|Publication number||US7947921 B2|
|Application number||US 11/589,370|
|Publication date||May 24, 2011|
|Priority date||Oct 30, 2006|
|Also published as||US20080098598|
|Publication number||11589370, 589370, US 7947921 B2, US 7947921B2, US-B2-7947921, US7947921 B2, US7947921B2|
|Inventors||Robert A. McFall, Jeffrey M. Hickox, Andrew F. Rodondi|
|Original Assignee||Delphi Technologies, Inc.|
|Export Citation||BiBTeX, EndNote, RefMan|
|Patent Citations (14), Non-Patent Citations (2), Referenced by (5), Classifications (14), Legal Events (4)|
|External Links: USPTO, USPTO Assignment, Espacenet|
This invention relates generally to stripping insulation from an insulated electric wire and more particularly to center stripping insulation from the insulated electric wire.
U.S. Pat. No. 3,953,706 (Harris et al.) discloses a device for laser stripping insulation from the end portion of an electric wire without damage to the conductor portion of the electric wire. The device includes a rotatable optical unit that produces a circumferential cut in the insulation. The device may be used to produce a longitudinal cut or a spiral cut that extends from the circumferential cut to the end of the electric wire.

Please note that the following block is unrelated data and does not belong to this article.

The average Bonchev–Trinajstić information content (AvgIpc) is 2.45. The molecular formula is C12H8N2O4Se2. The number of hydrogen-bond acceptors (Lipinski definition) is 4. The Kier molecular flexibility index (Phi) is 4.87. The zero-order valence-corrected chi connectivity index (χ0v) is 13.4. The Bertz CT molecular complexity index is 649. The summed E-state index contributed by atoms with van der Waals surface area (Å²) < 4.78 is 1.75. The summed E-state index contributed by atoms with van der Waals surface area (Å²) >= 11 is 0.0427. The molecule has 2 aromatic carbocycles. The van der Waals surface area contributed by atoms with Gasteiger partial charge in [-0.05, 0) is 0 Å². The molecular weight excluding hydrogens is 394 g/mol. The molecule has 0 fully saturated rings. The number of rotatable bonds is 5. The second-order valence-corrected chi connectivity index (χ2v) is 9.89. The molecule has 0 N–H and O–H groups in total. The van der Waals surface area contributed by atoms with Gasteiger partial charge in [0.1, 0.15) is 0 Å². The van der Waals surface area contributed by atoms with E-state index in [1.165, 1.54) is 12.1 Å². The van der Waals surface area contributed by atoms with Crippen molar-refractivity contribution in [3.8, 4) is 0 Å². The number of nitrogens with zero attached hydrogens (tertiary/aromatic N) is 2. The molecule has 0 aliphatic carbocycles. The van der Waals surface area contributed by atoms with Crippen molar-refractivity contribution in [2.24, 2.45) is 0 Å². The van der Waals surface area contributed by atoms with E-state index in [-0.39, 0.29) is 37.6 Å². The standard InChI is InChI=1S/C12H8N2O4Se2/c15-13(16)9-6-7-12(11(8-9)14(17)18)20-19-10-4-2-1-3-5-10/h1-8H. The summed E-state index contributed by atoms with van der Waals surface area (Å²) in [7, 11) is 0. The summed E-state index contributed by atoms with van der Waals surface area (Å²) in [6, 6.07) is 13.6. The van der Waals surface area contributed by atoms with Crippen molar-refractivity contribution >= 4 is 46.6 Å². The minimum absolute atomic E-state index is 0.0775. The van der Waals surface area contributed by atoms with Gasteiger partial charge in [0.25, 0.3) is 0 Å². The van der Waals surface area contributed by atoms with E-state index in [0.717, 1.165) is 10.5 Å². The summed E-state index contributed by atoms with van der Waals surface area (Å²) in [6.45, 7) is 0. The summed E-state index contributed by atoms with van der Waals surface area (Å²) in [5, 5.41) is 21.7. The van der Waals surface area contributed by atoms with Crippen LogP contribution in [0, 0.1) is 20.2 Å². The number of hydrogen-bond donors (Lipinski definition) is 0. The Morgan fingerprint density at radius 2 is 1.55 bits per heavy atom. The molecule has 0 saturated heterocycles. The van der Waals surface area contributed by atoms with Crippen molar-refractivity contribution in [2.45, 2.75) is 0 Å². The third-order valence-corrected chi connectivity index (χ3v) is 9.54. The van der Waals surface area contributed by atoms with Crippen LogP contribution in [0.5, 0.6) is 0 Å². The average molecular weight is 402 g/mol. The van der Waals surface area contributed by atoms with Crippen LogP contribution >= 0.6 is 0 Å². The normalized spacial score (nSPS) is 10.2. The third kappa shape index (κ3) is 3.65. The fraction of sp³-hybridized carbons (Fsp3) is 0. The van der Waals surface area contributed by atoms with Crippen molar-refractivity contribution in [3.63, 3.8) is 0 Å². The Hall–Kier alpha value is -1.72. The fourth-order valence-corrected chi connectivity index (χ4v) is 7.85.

U.S. Pat. No. 5,837,961 (Miller) discloses a laser stripping apparatus comprising a plurality of mirrors for alternatively directing a laser beam from a source over a first portion of an insulated electric wire and then an opposite portion of the insulated electric wire to permit removal of an end segment of the insulation as shown in the simplified system diagram of FIG. 1. The laser stripping apparatus is shown in detail in FIGS. 3-12 of the patent drawing. Column 9, line 59 through column 10, line 12 of the patent specification describes the laser stripping and removal of the end piece of insulation from the insulated wire 146 in connection with FIG. 7 of the patent drawing.
U.S. Pat. No. 6,326,587 (Candineau et al.) discloses an apparatus using a laser beam for removing or ablating an insulation layer from a center portion of an insulated electric wire as shown in FIGS. 5 and 6 of the Candineau et al. '587 patent. The laser beam ablates the insulation coating on one side of the exposed coil. According to the Candineau et al. '587 patent specification, sufficient light is transmitted past the insulated electric wire toward the opening by a reflector so that the insulating coating is virtually ablated from the opposite side of the exposed wire. See column 8, line 66 through column 8, line 2 of the Candineau et al. '587 patent specification.